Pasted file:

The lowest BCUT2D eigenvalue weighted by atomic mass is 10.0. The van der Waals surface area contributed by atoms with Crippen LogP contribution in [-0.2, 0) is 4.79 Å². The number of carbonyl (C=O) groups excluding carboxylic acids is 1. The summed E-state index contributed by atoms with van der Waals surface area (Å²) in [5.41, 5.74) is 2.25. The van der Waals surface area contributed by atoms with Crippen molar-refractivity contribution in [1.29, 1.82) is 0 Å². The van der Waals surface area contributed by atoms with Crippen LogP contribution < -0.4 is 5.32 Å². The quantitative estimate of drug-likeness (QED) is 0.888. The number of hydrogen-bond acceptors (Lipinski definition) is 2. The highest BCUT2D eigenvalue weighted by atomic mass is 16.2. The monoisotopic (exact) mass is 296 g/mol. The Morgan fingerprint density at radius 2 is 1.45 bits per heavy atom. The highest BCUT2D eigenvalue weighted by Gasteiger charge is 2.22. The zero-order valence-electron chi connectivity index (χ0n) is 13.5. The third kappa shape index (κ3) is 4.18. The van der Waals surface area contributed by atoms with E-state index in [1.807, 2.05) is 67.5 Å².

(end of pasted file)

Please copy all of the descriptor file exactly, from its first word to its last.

The lowest BCUT2D eigenvalue weighted by atomic mass is 10.0. The van der Waals surface area contributed by atoms with Crippen LogP contribution in [-0.2, 0) is 4.79 Å². The number of carbonyl (C=O) groups excluding carboxylic acids is 1. The summed E-state index contributed by atoms with van der Waals surface area (Å²) in [5.41, 5.74) is 2.25. The van der Waals surface area contributed by atoms with Crippen molar-refractivity contribution in [1.29, 1.82) is 0 Å². The van der Waals surface area contributed by atoms with Crippen LogP contribution < -0.4 is 5.32 Å². The quantitative estimate of drug-likeness (QED) is 0.888. The number of hydrogen-bond acceptors (Lipinski definition) is 2. The highest BCUT2D eigenvalue weighted by atomic mass is 16.2. The monoisotopic (exact) mass is 296 g/mol. The Morgan fingerprint density at radius 2 is 1.45 bits per heavy atom. The highest BCUT2D eigenvalue weighted by Gasteiger charge is 2.22. The zero-order valence-electron chi connectivity index (χ0n) is 13.5. The third kappa shape index (κ3) is 4.18. The van der Waals surface area contributed by atoms with E-state index in [1.807, 2.05) is 67.5 Å².